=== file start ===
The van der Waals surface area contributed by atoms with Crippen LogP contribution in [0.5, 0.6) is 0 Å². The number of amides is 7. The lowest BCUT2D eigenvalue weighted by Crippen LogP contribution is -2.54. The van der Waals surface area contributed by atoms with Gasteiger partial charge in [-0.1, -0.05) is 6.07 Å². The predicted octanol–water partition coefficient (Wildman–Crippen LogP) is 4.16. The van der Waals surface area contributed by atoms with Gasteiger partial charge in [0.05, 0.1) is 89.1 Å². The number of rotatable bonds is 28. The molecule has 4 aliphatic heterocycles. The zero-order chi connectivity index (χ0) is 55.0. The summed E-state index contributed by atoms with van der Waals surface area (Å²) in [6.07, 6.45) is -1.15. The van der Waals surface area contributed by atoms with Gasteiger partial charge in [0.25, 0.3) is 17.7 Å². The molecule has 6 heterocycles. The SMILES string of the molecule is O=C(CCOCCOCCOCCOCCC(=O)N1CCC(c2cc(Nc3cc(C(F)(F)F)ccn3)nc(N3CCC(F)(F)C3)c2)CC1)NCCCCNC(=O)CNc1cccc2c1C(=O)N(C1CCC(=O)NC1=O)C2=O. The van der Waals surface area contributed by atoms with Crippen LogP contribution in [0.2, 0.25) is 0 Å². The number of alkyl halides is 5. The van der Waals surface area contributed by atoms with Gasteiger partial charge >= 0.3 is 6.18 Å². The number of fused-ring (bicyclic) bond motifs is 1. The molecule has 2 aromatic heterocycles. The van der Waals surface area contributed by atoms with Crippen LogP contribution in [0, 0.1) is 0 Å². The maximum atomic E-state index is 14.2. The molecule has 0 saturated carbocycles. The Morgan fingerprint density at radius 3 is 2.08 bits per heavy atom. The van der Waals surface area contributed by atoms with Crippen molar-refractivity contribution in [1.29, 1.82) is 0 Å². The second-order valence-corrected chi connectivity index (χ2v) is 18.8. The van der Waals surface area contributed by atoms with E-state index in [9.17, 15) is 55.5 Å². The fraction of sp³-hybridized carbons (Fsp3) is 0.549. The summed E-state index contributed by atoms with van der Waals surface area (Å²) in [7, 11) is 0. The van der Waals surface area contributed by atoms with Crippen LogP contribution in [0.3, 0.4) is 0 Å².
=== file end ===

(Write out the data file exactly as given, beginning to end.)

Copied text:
The van der Waals surface area contributed by atoms with Crippen LogP contribution in [0.5, 0.6) is 0 Å². The number of amides is 7. The lowest BCUT2D eigenvalue weighted by Crippen LogP contribution is -2.54. The van der Waals surface area contributed by atoms with Gasteiger partial charge in [-0.1, -0.05) is 6.07 Å². The predicted octanol–water partition coefficient (Wildman–Crippen LogP) is 4.16. The van der Waals surface area contributed by atoms with Gasteiger partial charge in [0.05, 0.1) is 89.1 Å². The number of rotatable bonds is 28. The molecule has 4 aliphatic heterocycles. The zero-order chi connectivity index (χ0) is 55.0. The summed E-state index contributed by atoms with van der Waals surface area (Å²) in [6.07, 6.45) is -1.15. The van der Waals surface area contributed by atoms with Gasteiger partial charge in [0.25, 0.3) is 17.7 Å². The molecule has 6 heterocycles. The SMILES string of the molecule is O=C(CCOCCOCCOCCOCCC(=O)N1CCC(c2cc(Nc3cc(C(F)(F)F)ccn3)nc(N3CCC(F)(F)C3)c2)CC1)NCCCCNC(=O)CNc1cccc2c1C(=O)N(C1CCC(=O)NC1=O)C2=O. The van der Waals surface area contributed by atoms with Crippen LogP contribution in [0.2, 0.25) is 0 Å². The number of alkyl halides is 5. The van der Waals surface area contributed by atoms with Gasteiger partial charge >= 0.3 is 6.18 Å². The number of fused-ring (bicyclic) bond motifs is 1. The molecule has 2 aromatic heterocycles. The van der Waals surface area contributed by atoms with Crippen LogP contribution in [0, 0.1) is 0 Å². The maximum atomic E-state index is 14.2. The molecule has 0 saturated carbocycles. The Morgan fingerprint density at radius 3 is 2.08 bits per heavy atom. The van der Waals surface area contributed by atoms with Crippen molar-refractivity contribution in [1.29, 1.82) is 0 Å². The second-order valence-corrected chi connectivity index (χ2v) is 18.8. The van der Waals surface area contributed by atoms with E-state index in [9.17, 15) is 55.5 Å². The fraction of sp³-hybridized carbons (Fsp3) is 0.549. The summed E-state index contributed by atoms with van der Waals surface area (Å²) in [7, 11) is 0. The van der Waals surface area contributed by atoms with Crippen LogP contribution in [0.3, 0.4) is 0 Å².